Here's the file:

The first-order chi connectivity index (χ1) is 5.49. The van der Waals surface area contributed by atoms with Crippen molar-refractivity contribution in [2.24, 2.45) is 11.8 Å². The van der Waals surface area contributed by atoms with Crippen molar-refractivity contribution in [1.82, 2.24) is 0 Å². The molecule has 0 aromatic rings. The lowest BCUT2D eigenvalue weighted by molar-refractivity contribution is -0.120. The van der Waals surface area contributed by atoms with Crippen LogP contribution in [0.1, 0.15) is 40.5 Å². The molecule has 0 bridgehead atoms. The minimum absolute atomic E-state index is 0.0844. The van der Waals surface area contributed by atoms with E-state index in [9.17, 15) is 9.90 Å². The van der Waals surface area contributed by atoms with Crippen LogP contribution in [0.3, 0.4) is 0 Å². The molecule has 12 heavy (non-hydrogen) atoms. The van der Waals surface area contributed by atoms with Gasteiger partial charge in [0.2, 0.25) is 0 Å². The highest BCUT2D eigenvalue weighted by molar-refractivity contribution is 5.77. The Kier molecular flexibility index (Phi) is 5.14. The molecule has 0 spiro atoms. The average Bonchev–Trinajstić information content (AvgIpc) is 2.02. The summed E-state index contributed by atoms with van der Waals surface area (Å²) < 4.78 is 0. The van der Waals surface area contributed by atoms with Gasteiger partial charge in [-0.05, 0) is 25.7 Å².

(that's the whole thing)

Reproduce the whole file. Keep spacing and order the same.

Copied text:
The first-order chi connectivity index (χ1) is 5.49. The van der Waals surface area contributed by atoms with Crippen molar-refractivity contribution in [2.24, 2.45) is 11.8 Å². The van der Waals surface area contributed by atoms with Crippen molar-refractivity contribution in [1.82, 2.24) is 0 Å². The molecule has 0 aromatic rings. The lowest BCUT2D eigenvalue weighted by molar-refractivity contribution is -0.120. The van der Waals surface area contributed by atoms with Crippen LogP contribution in [0.1, 0.15) is 40.5 Å². The molecule has 0 bridgehead atoms. The minimum absolute atomic E-state index is 0.0844. The van der Waals surface area contributed by atoms with E-state index in [9.17, 15) is 9.90 Å². The van der Waals surface area contributed by atoms with Crippen LogP contribution in [0.3, 0.4) is 0 Å². The molecule has 12 heavy (non-hydrogen) atoms. The van der Waals surface area contributed by atoms with Gasteiger partial charge in [0.2, 0.25) is 0 Å². The highest BCUT2D eigenvalue weighted by molar-refractivity contribution is 5.77. The Kier molecular flexibility index (Phi) is 5.14. The molecule has 0 spiro atoms. The average Bonchev–Trinajstić information content (AvgIpc) is 2.02. The summed E-state index contributed by atoms with van der Waals surface area (Å²) < 4.78 is 0. The van der Waals surface area contributed by atoms with Gasteiger partial charge in [-0.05, 0) is 25.7 Å².